Group trade is back, temporary demand for business is driving up average daily hotel rates, and American cities are enjoying their comeback.
On a recent episode of “Tell Me More: The Hospitality Data Podcast,” Costar’s national director of hospitality analytics, Jan Freitag, and SRR’s vice president of analytics, Isaac Collazo, enjoyed the traditional high-performance period of the U.S. hotel industry calendar.
“We’re seeing very good housing and ADR growth, especially since September,” Collazo said. “We’re getting more traditional business travelers and more meeting travelers.”
Freitag added that group nights sold in September were down slightly this year from September 2019. This reinforces the idea of a more formal US hotel trend line, where occupancy typically peaks before Halloween, then starts to dip towards the end. The year.
“Isaac and I have a little side bet: Will we sell more team rooms in October than we did in 2019?” Freitag joked. “Do you have the best team months ever? So stay tuned for that.”
Why cities have benefited from a strong team and trade-through demand in recent months.
“It has a lot to do with the business,” Collazo said, citing CoStar data showing that luxury, upscale, upscale and mid-range hotel chains sold more rooms this year than in the second or third quarter of 2019. .
He called the chain’s top and middle tiers the “real bedrock of small and medium-sized businesses.”
As of November 2021, the upper midscale is selling more units than in 2019 and is essentially higher. [has] From March 2022,” he said.
But Freitag cautioned that even though many cities saw strong revenue growth on a per-segment basis, those numbers aren’t necessarily back to 2019 levels.
“Boston’s September RevPAR was 7.7% and in Washington, D.C., RevPAR reached 15%, but that doesn’t mean we’re back in 2019,” he said. “It’s just year after year.”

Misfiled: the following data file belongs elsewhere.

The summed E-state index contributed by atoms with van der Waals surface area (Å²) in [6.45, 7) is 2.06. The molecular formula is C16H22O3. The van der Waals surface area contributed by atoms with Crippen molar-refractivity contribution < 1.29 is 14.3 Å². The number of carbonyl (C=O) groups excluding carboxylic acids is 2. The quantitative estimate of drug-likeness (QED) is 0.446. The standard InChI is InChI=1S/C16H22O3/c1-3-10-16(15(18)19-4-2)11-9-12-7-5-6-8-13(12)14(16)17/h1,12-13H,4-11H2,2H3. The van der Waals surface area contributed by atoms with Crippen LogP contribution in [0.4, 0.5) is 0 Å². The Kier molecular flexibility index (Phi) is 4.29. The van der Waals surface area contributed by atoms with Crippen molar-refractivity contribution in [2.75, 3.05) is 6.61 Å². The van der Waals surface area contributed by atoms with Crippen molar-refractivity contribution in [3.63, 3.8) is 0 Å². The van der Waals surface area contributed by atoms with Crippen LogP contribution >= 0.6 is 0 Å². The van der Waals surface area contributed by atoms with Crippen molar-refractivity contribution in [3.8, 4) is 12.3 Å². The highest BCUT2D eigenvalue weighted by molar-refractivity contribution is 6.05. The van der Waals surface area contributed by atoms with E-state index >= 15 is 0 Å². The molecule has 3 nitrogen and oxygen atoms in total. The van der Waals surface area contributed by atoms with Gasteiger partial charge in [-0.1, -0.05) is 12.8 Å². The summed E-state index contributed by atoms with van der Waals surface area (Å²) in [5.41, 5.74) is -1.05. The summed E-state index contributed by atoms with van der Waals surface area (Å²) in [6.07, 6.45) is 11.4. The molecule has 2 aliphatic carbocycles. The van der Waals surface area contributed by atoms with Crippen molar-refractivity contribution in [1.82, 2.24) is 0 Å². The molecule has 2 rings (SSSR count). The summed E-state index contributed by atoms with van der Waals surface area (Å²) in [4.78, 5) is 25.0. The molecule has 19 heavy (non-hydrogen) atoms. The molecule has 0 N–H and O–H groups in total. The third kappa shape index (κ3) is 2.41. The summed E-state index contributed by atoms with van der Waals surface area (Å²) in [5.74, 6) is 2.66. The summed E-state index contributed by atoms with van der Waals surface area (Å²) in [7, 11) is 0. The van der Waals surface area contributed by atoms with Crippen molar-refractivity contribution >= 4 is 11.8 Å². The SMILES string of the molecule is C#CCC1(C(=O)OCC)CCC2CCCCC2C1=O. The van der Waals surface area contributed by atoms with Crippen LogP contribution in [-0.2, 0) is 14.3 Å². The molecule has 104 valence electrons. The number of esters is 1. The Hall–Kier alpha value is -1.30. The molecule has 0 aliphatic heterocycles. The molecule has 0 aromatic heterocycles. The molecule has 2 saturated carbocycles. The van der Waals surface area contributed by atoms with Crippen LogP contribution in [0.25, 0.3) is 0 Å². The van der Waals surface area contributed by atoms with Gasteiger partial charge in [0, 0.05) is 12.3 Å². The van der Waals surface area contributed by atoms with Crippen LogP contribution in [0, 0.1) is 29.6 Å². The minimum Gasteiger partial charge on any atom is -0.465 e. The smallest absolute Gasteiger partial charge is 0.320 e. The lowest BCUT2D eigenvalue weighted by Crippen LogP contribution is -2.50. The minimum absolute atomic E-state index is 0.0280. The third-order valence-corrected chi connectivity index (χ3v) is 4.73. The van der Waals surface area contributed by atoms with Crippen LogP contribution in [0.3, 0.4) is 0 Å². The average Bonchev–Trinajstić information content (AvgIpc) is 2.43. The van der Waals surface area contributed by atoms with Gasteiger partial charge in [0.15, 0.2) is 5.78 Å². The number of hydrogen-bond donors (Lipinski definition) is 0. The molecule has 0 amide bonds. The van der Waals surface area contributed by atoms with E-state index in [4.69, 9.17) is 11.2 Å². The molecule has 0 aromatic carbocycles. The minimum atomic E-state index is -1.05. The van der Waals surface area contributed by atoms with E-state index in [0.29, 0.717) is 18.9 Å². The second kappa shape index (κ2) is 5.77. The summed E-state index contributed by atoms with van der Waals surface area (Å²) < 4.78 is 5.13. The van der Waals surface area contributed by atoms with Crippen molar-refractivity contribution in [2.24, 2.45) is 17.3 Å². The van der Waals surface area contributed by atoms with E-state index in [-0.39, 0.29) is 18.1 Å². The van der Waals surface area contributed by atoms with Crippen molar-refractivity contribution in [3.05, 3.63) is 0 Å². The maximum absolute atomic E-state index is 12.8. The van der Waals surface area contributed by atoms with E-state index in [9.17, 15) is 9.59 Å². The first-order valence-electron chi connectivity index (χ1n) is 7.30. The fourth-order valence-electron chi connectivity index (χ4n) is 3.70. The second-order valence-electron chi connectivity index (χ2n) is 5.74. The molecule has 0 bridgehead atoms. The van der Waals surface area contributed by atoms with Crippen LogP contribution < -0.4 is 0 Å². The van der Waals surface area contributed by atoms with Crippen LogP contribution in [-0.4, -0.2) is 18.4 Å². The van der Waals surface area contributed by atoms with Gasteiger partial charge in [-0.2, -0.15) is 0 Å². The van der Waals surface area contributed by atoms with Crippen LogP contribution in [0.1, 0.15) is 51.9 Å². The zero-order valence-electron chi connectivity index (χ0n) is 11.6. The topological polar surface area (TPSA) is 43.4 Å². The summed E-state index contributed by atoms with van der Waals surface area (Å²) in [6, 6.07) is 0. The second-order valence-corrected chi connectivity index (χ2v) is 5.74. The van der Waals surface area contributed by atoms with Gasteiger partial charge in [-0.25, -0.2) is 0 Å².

Under the title The Recession in the US, Freytag and Collazo continue the head-versus-heart debate.
The STR forecast still predicts a recession “because it’s smart to do that,” Collazo said, “in my heart, I just don’t see it.”
His personal view is that the hotel industry will not be affected even in a technical downturn, especially in his professional field, as his career continues to grow.
STR’s upcoming forecast includes a “slight revision,” Collazo said, to a better-than-expected third-quarter performance.
Freytag pushed it back a bit, arguing that a prolonged high-interest-rate environment is creating the possibility of a recession in the absence of credit.
“It is very, very difficult to do anything, because it is very expensive to borrow anything.” “And I think corporations are going to start cutting costs, and that has implications upstream and downstream.”
In this episode, the pair also discuss:
- What impact might Choice Hotels International’s acquisition of Wyndham Hotels & Resorts have on the economy and the mid-range chain’s balance sheets?
- Theories explaining why the equilibrium of the economic chain is delayed.
- Early indicators of holiday demand in the US
In this section, we also mention Part 3: Let AI be your co-pilot.
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